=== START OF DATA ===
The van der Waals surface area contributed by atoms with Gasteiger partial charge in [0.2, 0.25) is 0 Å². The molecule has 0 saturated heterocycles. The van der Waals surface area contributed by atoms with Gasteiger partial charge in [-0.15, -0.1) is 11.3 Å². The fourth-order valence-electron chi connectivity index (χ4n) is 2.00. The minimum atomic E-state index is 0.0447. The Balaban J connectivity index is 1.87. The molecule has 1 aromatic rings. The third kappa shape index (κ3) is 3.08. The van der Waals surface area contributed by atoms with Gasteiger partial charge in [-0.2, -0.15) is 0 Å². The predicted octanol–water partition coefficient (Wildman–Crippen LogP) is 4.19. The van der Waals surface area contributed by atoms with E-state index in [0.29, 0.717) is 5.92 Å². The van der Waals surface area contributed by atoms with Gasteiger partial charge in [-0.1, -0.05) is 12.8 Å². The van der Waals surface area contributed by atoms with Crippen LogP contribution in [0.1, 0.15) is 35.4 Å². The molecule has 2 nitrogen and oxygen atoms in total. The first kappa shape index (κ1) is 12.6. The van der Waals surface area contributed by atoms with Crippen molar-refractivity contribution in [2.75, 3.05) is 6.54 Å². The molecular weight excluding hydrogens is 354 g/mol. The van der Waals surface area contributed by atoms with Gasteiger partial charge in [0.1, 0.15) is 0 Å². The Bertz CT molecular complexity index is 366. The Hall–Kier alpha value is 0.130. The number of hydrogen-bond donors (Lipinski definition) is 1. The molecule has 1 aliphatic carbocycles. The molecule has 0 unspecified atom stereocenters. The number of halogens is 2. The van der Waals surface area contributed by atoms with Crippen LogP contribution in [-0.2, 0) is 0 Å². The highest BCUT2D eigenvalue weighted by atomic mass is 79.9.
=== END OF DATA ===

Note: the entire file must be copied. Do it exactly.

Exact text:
The van der Waals surface area contributed by atoms with Gasteiger partial charge in [0.2, 0.25) is 0 Å². The molecule has 0 saturated heterocycles. The van der Waals surface area contributed by atoms with Gasteiger partial charge in [-0.15, -0.1) is 11.3 Å². The fourth-order valence-electron chi connectivity index (χ4n) is 2.00. The minimum atomic E-state index is 0.0447. The Balaban J connectivity index is 1.87. The molecule has 1 aromatic rings. The third kappa shape index (κ3) is 3.08. The van der Waals surface area contributed by atoms with Gasteiger partial charge in [-0.2, -0.15) is 0 Å². The predicted octanol–water partition coefficient (Wildman–Crippen LogP) is 4.19. The van der Waals surface area contributed by atoms with E-state index in [0.29, 0.717) is 5.92 Å². The van der Waals surface area contributed by atoms with Gasteiger partial charge in [-0.1, -0.05) is 12.8 Å². The van der Waals surface area contributed by atoms with Crippen LogP contribution in [0.1, 0.15) is 35.4 Å². The molecule has 2 nitrogen and oxygen atoms in total. The first kappa shape index (κ1) is 12.6. The van der Waals surface area contributed by atoms with Crippen molar-refractivity contribution in [2.75, 3.05) is 6.54 Å². The molecular weight excluding hydrogens is 354 g/mol. The van der Waals surface area contributed by atoms with Gasteiger partial charge in [0.1, 0.15) is 0 Å². The Bertz CT molecular complexity index is 366. The Hall–Kier alpha value is 0.130. The number of hydrogen-bond donors (Lipinski definition) is 1. The molecule has 1 aliphatic carbocycles. The molecule has 0 unspecified atom stereocenters. The number of halogens is 2. The van der Waals surface area contributed by atoms with Crippen LogP contribution in [-0.2, 0) is 0 Å². The highest BCUT2D eigenvalue weighted by atomic mass is 79.9.